Nikki Haley calls out Biden and Trump as bumbling, ‘grumpy old men’
NEWBERRY, S.C — Nikki Haley once again made jabs at the current and former presidents’ ages while campaigning in her home state Saturday, this time with examples of recent blunders as to why neither should be in the White House.
Repeating her call for competency tests for politicians over age 75, Haley said a federal report released Thursday on President Joe Biden and a flub last month by former President Donald Trump prove her point.
“Why do we have to have someone in their 80s running for office?” Haley asked a crowd of about 100 outside the Newberry Opera House, her first of three campaign stop of the day. “Why can’t they let go of the power and let new a generational leader come in there?”
‘Grumpy old men’
“Because they’re grumpy old men,” someone in the crowd shouted back, playing into Haley’s new line of attack.
“Because they are grumpy old men,” Haley repeated about 81-year-old Biden and 77-year-old Trump.
Her campaign’s two-minute video of the two presidents making rambling and bumbling comments ends with them paired together like the main characters in the 1993 movie.
Haley’s campaign staff handed out copies of the competency test the 52-year-old former governor believes they should take.
It would include repeating a list of words, identifying a series of animals — the example test showed a snake, elephant and alligator — and naming the time, date and city where they’re taking it.
“These are basic things,” she told reporters after her roughly 15-minute speech. She acknowledged she hadn’t taken it herself.
Haley pointed to a report by a U.S. Department of Justice special counsel that said Biden won’t face charges for having classified documents dating from his tenure as vice president in large part because a jury likely wouldn’t convict a “well-meaning, elderly man with a poor memory.”
“There’s nothing normal about” having a president with memory problems, she said.
She also highlighted a speech where Trump confused Haley with former House Speaker Nancy Pelosi — a mental blip also used for laughs during her cameo appearance last week on Saturday Night Live.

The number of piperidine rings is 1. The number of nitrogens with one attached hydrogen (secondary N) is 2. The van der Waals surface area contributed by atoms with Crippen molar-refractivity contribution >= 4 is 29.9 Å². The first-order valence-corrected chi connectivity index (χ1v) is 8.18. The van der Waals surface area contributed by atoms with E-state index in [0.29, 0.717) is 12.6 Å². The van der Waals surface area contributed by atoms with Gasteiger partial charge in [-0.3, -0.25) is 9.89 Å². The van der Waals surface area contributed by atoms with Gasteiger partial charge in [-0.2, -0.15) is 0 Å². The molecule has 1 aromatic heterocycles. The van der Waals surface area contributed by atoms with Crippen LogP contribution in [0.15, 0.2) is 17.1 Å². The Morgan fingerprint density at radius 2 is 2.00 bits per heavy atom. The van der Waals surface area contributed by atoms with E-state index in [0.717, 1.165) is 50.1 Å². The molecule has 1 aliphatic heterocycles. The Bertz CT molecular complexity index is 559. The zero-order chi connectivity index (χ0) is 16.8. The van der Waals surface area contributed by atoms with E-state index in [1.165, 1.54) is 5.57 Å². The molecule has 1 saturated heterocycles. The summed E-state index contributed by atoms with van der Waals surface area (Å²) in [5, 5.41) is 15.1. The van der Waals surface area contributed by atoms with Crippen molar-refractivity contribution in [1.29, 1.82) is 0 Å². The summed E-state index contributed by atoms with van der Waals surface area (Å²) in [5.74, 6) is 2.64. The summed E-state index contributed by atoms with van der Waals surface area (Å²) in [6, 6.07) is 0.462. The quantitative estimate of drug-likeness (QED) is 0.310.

The White House shouldn’t be “the most privileged nursing home in the country,” Haley told reporters after her speech. “These people are making decisions on our national security. These people are making decisions on the future of our economy. We need to know they’re at the top of their game.”
Both Biden and Trump have dismissed flubs in their speeches as simple mistakes that are nothing to worry about.
In a press conference called to address the report, Biden told reporters Thursday his “memory is fine” and blasted the special counsel’s assessment.
“I’m well-meaning and I’m an elderly man, and I know what the hell I’m doing,” he said to the first reporter’s question, shortly before mixing up the presidents of Mexico and Egypt in another answer.
Haley said she believes Democrats “are waking up” to what she’s been saying for months — that Biden isn’t going to survive a second term. She’s been presenting her candidacy as an alternative to Trump and Vice President Kamala Harris ascending to the Oval Office.
“You look at what’s happened in the last couple of days, and you see exactly what I’m talking about,” she said. “It’s time for a new generational leader. The party that dismisses their 80-year-old candidate is the party that will win the presidency, without a doubt.”
Haley and Trump were both campaigning in South Carolina on Saturday, two weeks before voters choose between them in South Carolina’s GOP presidential primary. Early voting for the contest starts Monday.
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Biden wasn’t the only one who had a bad week, Haley said, referencing a federal appeals court’s rejection of Trump’s argument he was immune from criminal prosecution for any alleged conduct while he was president.
After Tuesday’s ruling, “all he did was talk about being a victim,” Haley said as Trump campaigned 175 miles away in Conway.
“What bothers me out of all of that, whether it was the night of New Hampshire, whether it was after that court case, was that at no point did he talk about the American people,” said Haley, who was Trump’s first United Nations ambassador.